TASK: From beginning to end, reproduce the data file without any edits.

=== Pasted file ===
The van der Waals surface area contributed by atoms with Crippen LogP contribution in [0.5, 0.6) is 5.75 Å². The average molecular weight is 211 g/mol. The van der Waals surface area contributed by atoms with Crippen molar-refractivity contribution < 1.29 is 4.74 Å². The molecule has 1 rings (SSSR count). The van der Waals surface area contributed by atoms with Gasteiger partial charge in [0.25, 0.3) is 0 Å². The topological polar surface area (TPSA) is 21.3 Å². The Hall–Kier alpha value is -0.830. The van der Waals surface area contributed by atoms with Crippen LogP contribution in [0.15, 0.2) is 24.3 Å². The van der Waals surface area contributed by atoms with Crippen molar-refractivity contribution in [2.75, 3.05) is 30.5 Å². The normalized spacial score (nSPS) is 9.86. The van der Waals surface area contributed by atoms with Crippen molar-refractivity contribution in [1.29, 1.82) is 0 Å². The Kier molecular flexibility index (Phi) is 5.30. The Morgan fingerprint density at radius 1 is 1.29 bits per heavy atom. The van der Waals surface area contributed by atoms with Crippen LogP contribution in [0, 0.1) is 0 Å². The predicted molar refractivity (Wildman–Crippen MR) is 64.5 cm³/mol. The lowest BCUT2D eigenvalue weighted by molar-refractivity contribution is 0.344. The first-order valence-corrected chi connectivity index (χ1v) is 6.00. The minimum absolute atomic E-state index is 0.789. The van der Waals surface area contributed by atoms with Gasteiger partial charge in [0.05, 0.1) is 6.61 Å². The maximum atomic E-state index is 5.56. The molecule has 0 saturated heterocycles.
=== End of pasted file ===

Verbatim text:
The van der Waals surface area contributed by atoms with Crippen LogP contribution in [0.5, 0.6) is 5.75 Å². The average molecular weight is 211 g/mol. The van der Waals surface area contributed by atoms with Crippen molar-refractivity contribution < 1.29 is 4.74 Å². The molecule has 1 rings (SSSR count). The van der Waals surface area contributed by atoms with Gasteiger partial charge in [0.25, 0.3) is 0 Å². The topological polar surface area (TPSA) is 21.3 Å². The Hall–Kier alpha value is -0.830. The van der Waals surface area contributed by atoms with Crippen LogP contribution in [0.15, 0.2) is 24.3 Å². The van der Waals surface area contributed by atoms with Crippen molar-refractivity contribution in [2.75, 3.05) is 30.5 Å². The normalized spacial score (nSPS) is 9.86. The van der Waals surface area contributed by atoms with Crippen molar-refractivity contribution in [1.29, 1.82) is 0 Å². The Kier molecular flexibility index (Phi) is 5.30. The Morgan fingerprint density at radius 1 is 1.29 bits per heavy atom. The van der Waals surface area contributed by atoms with Crippen LogP contribution in [0, 0.1) is 0 Å². The predicted molar refractivity (Wildman–Crippen MR) is 64.5 cm³/mol. The lowest BCUT2D eigenvalue weighted by molar-refractivity contribution is 0.344. The first-order valence-corrected chi connectivity index (χ1v) is 6.00. The minimum absolute atomic E-state index is 0.789. The van der Waals surface area contributed by atoms with Gasteiger partial charge in [0.05, 0.1) is 6.61 Å². The maximum atomic E-state index is 5.56. The molecule has 0 saturated heterocycles.